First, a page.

Nittanyville Campers Split on Organization’s Name
There’s a lot of hostility in the “Nittanyville vs. Paternoville” debate on our comment pages. Every time we cover the student-organized tent city outside Beaver Stadium, there is an immediate spattering of comments quite upset at the term Nittanyville, often going so far as to blame Onward State for the name change itself.
We wanted you to know that we see and hear these comments, but we also wanted to clear up just how the student club bureaucracy works. Nittanyville is a registered student organization (RSO) with the Office of Student Activities at Penn State. Each RSO is given a financial account with the university and is able to request student activity fee funds. Each RSO must also file a constitution with the university and elect club officers annually.
In July 2012, the Paternoville officers (all students) voted unanimously to change the name to Nittanyville. This change was filed with the Office of Student Activities. The official club directory now lists Nittanyville as the group name, which can be searched here.
Whatever our personal opinions might be on the name change, the official name registered with the university is Nittanyville. Just like we don’t call Penn State the Farmers’ High School, we don’t call Nittanyville Paternoville. The word choice is not a result of our own volition, but of a recognition for the officially registered name.
So, now that that’s cleared up, what does the average student think? Everyone claims to have a “pulse” on the student body these days, but most examples are purely anecdotal. Many students camp out for every single game, and their opinions tend to get ignored in the comment section banter.
For this reason, we went to Nittanyville on the Friday before the Kent State game and polled 58 students. Here are our methods:
- Five Onward State writers went to Nittanyville at 5:30 p.m. on Friday, September 20th.
- Campers were asked if they wanted to fill out a brief survey regarding the decision to change Paternoville’s name to Nittanyville.
- Campers were given as much time as they needed to mull over their answers to the eight questions they were asked. Six of the questions were related to the Nittanyville/Paternoville discussion, and two were about their current semester and how many times they have camped out.
- Campers were given four options to every question: “yes,” “no,” “I don’t know,” and “no comment.” Campers were also allowed to skip questions as they saw fit.
- Campers were randomly approached. Basically, anyone we saw walking around the tents, we asked.
Seems simple enough, right? As you can see our polling was hardly scientific, it was more of a simple poll to gauge what a handful of campers thought. Below are the results for every question asked, with comments from campers at the bottom. Before we jump into this, a few disclaimers:
- This polling was not done scientifically and should not be viewed as such.
- The poll does not reflect the beliefs of all Nittanyville campers.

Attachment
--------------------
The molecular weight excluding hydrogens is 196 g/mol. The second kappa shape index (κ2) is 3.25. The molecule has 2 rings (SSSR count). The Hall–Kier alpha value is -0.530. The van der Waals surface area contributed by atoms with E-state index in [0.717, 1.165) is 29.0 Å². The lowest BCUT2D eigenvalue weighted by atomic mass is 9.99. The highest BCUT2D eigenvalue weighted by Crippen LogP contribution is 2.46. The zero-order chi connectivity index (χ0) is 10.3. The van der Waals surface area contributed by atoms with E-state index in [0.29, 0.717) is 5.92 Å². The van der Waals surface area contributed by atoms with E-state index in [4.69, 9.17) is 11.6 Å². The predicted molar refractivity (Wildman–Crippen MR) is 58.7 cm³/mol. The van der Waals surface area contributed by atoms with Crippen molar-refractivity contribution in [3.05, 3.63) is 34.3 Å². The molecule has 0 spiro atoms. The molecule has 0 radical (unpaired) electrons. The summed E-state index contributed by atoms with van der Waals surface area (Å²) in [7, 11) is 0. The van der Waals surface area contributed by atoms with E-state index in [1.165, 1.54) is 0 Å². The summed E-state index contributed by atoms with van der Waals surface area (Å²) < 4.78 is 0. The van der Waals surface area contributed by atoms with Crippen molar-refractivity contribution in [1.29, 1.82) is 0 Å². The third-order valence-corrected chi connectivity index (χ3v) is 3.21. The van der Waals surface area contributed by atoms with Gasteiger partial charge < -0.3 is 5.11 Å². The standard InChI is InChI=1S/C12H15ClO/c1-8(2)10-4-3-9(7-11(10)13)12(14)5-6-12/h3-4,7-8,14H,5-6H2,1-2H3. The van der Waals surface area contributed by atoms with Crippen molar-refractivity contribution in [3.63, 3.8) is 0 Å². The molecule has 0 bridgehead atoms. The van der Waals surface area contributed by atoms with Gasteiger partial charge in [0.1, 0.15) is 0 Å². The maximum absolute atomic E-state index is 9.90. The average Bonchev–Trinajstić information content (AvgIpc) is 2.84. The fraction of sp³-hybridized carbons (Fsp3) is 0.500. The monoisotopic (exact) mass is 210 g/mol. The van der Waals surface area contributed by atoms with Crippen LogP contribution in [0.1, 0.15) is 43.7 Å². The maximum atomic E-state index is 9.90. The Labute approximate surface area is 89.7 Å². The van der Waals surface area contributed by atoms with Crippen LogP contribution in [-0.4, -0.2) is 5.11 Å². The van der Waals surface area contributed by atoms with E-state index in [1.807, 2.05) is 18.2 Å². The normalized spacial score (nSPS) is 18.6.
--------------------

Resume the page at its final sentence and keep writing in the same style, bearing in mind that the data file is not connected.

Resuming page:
- All observations at the end of the post belong to the author and do not reflect the beliefs of anyone else.
With that in mind, here are our findings:
Here are comments from the campers who were willing to provide a comment:
- “Who cares? Move on PLEASE!!”
- “#409 #O’Brientown #BoT #SweetCaroline”
- “Paterno has his name where he wanted it, the library.”
- “There’s no reason why alumni should make such a big deal about a name change. There are many more important issues that everyone should be focused on.”
- “Joe is no longer the coach, but O’Brienville just doesn’t sound as good.”
- “At the time, it was appropriate, but I don’t think it makes a difference. It’s been a tradition so the name should eventually be restored.”
- “WE ARE”
- “Please change”
- “WE ARE”
- “Nittanyville, Paternoville, JackOffBeforeTheGameville, as long as I’m having fun I don’t care what you call it.”
- “Student run org — alumni don’t have a say in what we do.”
And several notes from the post’s author:
- The class breakdown went like this: 12 freshmen, 10 sophomores, 14 juniors, and 22 seniors. Graduate students and students in five-year programs were included as seniors.
- The number of times that students camped out at Paternoville/Nittanyville ranged from once (29 students) to 32 times (one student). Students camped out an average of 5.77 times, although that number is a bit off, as two students listed that they camped out “25+” times and “31+” times.
- The comments from campers, for the most part, are pro-Nittanyville, despite most of the polls being pro-Paternoville. Also, the polls show that campers narrowly think Nittanyville should be renamed Paternoville, despite many of them thinking that renaming the organization was unnecessary. Draw your own conclusions from that. Some of the questions were very similar but had varying results.
While this poll almost certainly won’t result in any major change, we hope that it starts civilized discussion among students, alumni, and the university. As you can see, there is far from a consensus.